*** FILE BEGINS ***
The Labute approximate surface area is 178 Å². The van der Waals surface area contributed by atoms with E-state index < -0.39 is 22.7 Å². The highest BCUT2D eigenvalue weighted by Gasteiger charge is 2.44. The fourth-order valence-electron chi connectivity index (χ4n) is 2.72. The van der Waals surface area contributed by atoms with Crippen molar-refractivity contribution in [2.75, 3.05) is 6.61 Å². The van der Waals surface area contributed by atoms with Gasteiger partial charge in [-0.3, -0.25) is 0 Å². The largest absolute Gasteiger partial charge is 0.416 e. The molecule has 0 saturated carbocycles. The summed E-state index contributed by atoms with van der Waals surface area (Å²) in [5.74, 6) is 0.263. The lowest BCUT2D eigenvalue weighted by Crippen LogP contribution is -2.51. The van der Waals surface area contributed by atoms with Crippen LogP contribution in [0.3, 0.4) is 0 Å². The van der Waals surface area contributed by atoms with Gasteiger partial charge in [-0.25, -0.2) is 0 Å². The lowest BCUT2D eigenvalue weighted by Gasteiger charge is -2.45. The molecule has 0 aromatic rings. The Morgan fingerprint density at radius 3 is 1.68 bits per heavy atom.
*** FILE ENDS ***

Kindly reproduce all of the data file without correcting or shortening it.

The Labute approximate surface area is 178 Å². The van der Waals surface area contributed by atoms with E-state index < -0.39 is 22.7 Å². The highest BCUT2D eigenvalue weighted by Gasteiger charge is 2.44. The fourth-order valence-electron chi connectivity index (χ4n) is 2.72. The van der Waals surface area contributed by atoms with Crippen molar-refractivity contribution in [2.75, 3.05) is 6.61 Å². The van der Waals surface area contributed by atoms with Gasteiger partial charge in [-0.3, -0.25) is 0 Å². The largest absolute Gasteiger partial charge is 0.416 e. The molecule has 0 saturated carbocycles. The summed E-state index contributed by atoms with van der Waals surface area (Å²) in [5.74, 6) is 0.263. The lowest BCUT2D eigenvalue weighted by Crippen LogP contribution is -2.51. The van der Waals surface area contributed by atoms with Crippen LogP contribution in [0.3, 0.4) is 0 Å². The van der Waals surface area contributed by atoms with Gasteiger partial charge in [-0.25, -0.2) is 0 Å². The lowest BCUT2D eigenvalue weighted by Gasteiger charge is -2.45. The molecule has 0 aromatic rings. The Morgan fingerprint density at radius 3 is 1.68 bits per heavy atom.